ATLANTA — Stacey Abrams, who is poised to claim the Democrats’ nomination for governor of Georgia on Tuesday, told 11Alive Monday that her phrasing over the weekend, in which she said Georgia is “the worst state in the country to live,” was “inartful,” but that her point, which she made immediately after she said that, is valid — that Georgia has many infamous “worsts” and she aims to fix them.
The GOP incumbent, Brian Kemp, on Monday tried to shift the focus to other problems that he said he has solved and to accomplishments he said are improving people’s lives.
However, Abrams told 11Alive she has yet to hear Kemp refute her points. She specifically mentioned "the dichotomy between Brian Kemp’s rhetoric and his record, that he talks about how great Georgia is for some, but he refuses to acknowledge how poorly it serves to many other Georgians.”
It was on Saturday when Abrams told a gathering of Democrats in Gwinnett County, “I am tired of hearing about being the best state in the country to do business when we are the worst state in the country to live.... When you’re number 48 for mental health, when you’re number one for maternal mortality...then you’re not the number one place to live in the United States.”
In fact, Georgia is at the bottom rankings among all 50 states for access to mental health services, although it has improved slightly, according to the United Way; Georgia is 45th worst, now, not 48th.
And the CDC continues to rank Georgia as having the worst maternal mortality rate of all 50 states.
Governor Kemp, at a rally in Cobb County Monday night with former Vice President Mike Pence, mentioned Abrams by name.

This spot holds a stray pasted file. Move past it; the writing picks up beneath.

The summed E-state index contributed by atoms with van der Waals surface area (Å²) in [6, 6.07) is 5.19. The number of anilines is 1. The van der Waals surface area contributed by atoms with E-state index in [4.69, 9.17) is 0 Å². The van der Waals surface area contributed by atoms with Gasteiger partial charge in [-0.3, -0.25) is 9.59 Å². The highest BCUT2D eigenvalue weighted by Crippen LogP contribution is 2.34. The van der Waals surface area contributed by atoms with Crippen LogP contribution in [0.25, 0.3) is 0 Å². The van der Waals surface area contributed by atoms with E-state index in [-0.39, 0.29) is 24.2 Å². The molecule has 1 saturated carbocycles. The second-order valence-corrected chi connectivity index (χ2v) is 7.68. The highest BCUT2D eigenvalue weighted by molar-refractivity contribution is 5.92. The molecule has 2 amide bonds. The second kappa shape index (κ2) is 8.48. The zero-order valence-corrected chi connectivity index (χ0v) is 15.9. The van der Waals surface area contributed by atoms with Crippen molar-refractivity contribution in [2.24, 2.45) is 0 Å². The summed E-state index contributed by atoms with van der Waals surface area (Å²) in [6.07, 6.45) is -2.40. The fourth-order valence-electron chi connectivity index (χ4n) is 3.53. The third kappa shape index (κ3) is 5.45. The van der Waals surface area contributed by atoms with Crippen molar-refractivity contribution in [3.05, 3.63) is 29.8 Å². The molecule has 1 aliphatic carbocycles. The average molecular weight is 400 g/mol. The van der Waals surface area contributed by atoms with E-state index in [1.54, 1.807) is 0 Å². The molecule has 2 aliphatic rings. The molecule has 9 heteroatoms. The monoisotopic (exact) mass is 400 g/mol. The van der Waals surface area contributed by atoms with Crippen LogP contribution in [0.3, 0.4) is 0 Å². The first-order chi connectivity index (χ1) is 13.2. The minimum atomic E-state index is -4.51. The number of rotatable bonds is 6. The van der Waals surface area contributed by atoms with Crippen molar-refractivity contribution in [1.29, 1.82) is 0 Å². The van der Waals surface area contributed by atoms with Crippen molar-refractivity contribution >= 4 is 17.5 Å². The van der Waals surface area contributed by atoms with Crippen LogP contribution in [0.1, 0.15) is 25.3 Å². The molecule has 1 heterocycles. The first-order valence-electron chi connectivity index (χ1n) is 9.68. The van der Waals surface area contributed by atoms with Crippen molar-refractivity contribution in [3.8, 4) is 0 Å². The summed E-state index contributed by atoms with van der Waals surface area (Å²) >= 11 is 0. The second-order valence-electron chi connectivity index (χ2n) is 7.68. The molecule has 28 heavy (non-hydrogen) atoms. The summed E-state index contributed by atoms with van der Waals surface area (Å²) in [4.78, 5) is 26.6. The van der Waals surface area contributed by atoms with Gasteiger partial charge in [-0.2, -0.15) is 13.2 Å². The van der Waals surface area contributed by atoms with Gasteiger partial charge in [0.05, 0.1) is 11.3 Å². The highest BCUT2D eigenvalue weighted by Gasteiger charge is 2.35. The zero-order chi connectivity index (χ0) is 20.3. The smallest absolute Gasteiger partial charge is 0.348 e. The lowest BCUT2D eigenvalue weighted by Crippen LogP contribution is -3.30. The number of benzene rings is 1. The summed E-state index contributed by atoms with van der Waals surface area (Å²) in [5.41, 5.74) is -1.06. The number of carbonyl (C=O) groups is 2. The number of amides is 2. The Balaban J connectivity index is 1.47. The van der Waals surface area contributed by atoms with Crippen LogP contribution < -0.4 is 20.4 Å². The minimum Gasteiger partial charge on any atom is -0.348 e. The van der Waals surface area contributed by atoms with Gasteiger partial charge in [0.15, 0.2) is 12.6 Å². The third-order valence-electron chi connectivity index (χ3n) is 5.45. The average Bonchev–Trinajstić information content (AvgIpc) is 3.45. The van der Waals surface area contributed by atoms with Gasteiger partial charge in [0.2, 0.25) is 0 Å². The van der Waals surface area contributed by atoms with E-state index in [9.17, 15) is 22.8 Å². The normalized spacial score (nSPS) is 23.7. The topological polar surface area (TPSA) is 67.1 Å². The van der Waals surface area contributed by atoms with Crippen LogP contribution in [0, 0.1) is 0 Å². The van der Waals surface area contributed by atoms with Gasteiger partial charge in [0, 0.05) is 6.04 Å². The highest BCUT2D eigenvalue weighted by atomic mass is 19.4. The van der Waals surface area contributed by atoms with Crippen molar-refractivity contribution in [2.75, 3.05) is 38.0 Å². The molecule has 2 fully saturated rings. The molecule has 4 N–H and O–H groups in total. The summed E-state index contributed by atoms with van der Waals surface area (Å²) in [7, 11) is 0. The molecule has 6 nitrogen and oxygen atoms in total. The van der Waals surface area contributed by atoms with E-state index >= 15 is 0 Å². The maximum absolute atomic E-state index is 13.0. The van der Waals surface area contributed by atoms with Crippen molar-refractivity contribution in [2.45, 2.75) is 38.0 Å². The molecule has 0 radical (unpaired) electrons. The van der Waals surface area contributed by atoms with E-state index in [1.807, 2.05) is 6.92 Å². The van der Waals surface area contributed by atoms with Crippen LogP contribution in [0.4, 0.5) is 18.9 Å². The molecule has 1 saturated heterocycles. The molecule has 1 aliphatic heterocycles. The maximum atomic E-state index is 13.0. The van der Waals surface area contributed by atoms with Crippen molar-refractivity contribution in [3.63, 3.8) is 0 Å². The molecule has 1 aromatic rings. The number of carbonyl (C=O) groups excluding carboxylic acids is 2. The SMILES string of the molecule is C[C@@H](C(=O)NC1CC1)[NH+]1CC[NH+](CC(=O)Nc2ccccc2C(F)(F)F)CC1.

“Well I don’t know about y’all, but I’m glad we’re the number one state in the country for business.” Kemp said. “We are the best state in the country to live, work and raise our families in. And that is why we are in a fight for the soul of our state.”
Kemp has not yet specifically refuted Abrams’ point by point in which she describes Georgia’s low rankings in several life-and-death health categories. But, he is campaigning on a long list of accomplishments in other areas.
He tweeted a thread on Monday, listing some of what he’s done in office for the economy, public safety, and other areas.
Yet, Kemp did not answer Abrams on her other criticisms, such as Georgia being number one among the 50 states in new HIV cases (which is an accurate ranking, according to the CDC.)
On the issue of maternal mortality, Kemp did write on Twitter, “We extended postpartum coverage from 6 to 12 months, and we’ve made large investments to address Georgia’s maternal mortality rate.”
“For almost every issue he could solve,” Abrams said, “he’s done the bare minimum to qualify for reelection, but he’s done nothing to actually solve these problems. He has had four years to address maternal mortality. We were at the top of the list (worst) when he started. And we remain there because he has failed to do his job.... So, I'm happy to stand on my record,” such as in the legislature, and as a private citizen working through her organization, for example, to deliver food to the poor, pay off their medical debts and organize COVID vaccine supplies for medically-underserved communities, as well as to expand voting access across the state.
“As a private citizen,” Abrams said, “I put money into the pockets of our small business owners. And I've done that as a private-sector leader. I'm happy to stand on my record, and I dare him to stand on his.”